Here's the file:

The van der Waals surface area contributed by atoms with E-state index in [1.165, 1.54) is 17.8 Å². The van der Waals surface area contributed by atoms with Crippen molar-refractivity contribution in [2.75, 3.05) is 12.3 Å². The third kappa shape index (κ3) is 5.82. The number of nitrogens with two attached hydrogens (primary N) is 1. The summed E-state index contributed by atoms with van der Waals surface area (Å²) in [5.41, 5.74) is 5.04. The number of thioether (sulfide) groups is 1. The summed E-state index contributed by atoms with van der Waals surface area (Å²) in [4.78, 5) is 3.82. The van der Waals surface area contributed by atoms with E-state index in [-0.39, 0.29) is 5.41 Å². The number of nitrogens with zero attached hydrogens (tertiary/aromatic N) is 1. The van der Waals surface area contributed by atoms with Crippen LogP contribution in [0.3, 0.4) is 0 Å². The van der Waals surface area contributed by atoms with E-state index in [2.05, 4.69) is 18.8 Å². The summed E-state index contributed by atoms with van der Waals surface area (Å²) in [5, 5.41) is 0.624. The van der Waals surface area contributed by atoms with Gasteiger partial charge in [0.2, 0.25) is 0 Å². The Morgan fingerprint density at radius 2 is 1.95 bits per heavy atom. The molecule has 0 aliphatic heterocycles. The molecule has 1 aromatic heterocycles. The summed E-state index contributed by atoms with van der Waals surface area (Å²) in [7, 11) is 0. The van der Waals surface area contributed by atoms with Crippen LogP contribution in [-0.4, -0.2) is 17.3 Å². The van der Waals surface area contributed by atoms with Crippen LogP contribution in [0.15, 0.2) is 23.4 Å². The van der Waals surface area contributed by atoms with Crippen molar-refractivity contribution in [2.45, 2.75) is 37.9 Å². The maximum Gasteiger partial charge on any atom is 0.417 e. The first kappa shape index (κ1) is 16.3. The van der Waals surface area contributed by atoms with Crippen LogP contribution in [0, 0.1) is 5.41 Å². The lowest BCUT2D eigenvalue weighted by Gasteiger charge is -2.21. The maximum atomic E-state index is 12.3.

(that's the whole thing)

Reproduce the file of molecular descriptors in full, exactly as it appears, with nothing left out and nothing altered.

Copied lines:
The van der Waals surface area contributed by atoms with E-state index in [1.165, 1.54) is 17.8 Å². The van der Waals surface area contributed by atoms with Crippen molar-refractivity contribution in [2.75, 3.05) is 12.3 Å². The third kappa shape index (κ3) is 5.82. The number of nitrogens with two attached hydrogens (primary N) is 1. The summed E-state index contributed by atoms with van der Waals surface area (Å²) in [5.41, 5.74) is 5.04. The number of thioether (sulfide) groups is 1. The summed E-state index contributed by atoms with van der Waals surface area (Å²) in [4.78, 5) is 3.82. The van der Waals surface area contributed by atoms with E-state index in [-0.39, 0.29) is 5.41 Å². The number of nitrogens with zero attached hydrogens (tertiary/aromatic N) is 1. The van der Waals surface area contributed by atoms with Crippen LogP contribution in [0.3, 0.4) is 0 Å². The van der Waals surface area contributed by atoms with E-state index in [2.05, 4.69) is 18.8 Å². The summed E-state index contributed by atoms with van der Waals surface area (Å²) in [5, 5.41) is 0.624. The van der Waals surface area contributed by atoms with Gasteiger partial charge in [0.2, 0.25) is 0 Å². The Morgan fingerprint density at radius 2 is 1.95 bits per heavy atom. The molecule has 0 aliphatic heterocycles. The molecule has 1 aromatic heterocycles. The summed E-state index contributed by atoms with van der Waals surface area (Å²) in [7, 11) is 0. The van der Waals surface area contributed by atoms with Crippen LogP contribution in [-0.4, -0.2) is 17.3 Å². The van der Waals surface area contributed by atoms with Crippen LogP contribution in [0.15, 0.2) is 23.4 Å². The van der Waals surface area contributed by atoms with Crippen molar-refractivity contribution in [2.45, 2.75) is 37.9 Å². The maximum Gasteiger partial charge on any atom is 0.417 e. The first kappa shape index (κ1) is 16.3. The van der Waals surface area contributed by atoms with Crippen LogP contribution in [0, 0.1) is 5.41 Å². The lowest BCUT2D eigenvalue weighted by Gasteiger charge is -2.21. The maximum atomic E-state index is 12.3.